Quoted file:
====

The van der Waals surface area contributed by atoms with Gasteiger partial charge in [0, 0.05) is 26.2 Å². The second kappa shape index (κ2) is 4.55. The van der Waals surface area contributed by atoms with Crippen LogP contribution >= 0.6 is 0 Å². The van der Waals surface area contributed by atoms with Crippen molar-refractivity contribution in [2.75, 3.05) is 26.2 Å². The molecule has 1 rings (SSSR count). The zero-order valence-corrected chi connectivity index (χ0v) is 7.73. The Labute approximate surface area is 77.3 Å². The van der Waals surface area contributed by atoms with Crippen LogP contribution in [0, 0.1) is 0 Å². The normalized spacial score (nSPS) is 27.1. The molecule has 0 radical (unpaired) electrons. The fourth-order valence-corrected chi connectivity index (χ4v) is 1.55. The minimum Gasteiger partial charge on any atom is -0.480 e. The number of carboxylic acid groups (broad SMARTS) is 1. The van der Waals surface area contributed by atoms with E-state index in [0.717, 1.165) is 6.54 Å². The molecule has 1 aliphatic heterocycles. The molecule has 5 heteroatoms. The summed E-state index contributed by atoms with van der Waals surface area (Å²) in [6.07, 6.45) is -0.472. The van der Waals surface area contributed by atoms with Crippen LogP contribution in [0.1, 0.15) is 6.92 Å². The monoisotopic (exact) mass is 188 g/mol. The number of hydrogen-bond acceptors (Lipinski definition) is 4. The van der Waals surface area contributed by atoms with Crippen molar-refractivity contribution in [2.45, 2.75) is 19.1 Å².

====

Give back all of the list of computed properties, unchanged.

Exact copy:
The van der Waals surface area contributed by atoms with Gasteiger partial charge in [0, 0.05) is 26.2 Å². The second kappa shape index (κ2) is 4.55. The van der Waals surface area contributed by atoms with Crippen LogP contribution >= 0.6 is 0 Å². The van der Waals surface area contributed by atoms with Crippen molar-refractivity contribution in [2.75, 3.05) is 26.2 Å². The molecule has 1 rings (SSSR count). The zero-order valence-corrected chi connectivity index (χ0v) is 7.73. The Labute approximate surface area is 77.3 Å². The van der Waals surface area contributed by atoms with Crippen LogP contribution in [0, 0.1) is 0 Å². The normalized spacial score (nSPS) is 27.1. The molecule has 0 radical (unpaired) electrons. The fourth-order valence-corrected chi connectivity index (χ4v) is 1.55. The minimum Gasteiger partial charge on any atom is -0.480 e. The number of carboxylic acid groups (broad SMARTS) is 1. The van der Waals surface area contributed by atoms with E-state index in [0.717, 1.165) is 6.54 Å². The molecule has 1 aliphatic heterocycles. The molecule has 5 heteroatoms. The summed E-state index contributed by atoms with van der Waals surface area (Å²) in [6.07, 6.45) is -0.472. The van der Waals surface area contributed by atoms with Crippen LogP contribution in [0.1, 0.15) is 6.92 Å². The monoisotopic (exact) mass is 188 g/mol. The number of hydrogen-bond acceptors (Lipinski definition) is 4. The van der Waals surface area contributed by atoms with Crippen molar-refractivity contribution in [2.45, 2.75) is 19.1 Å².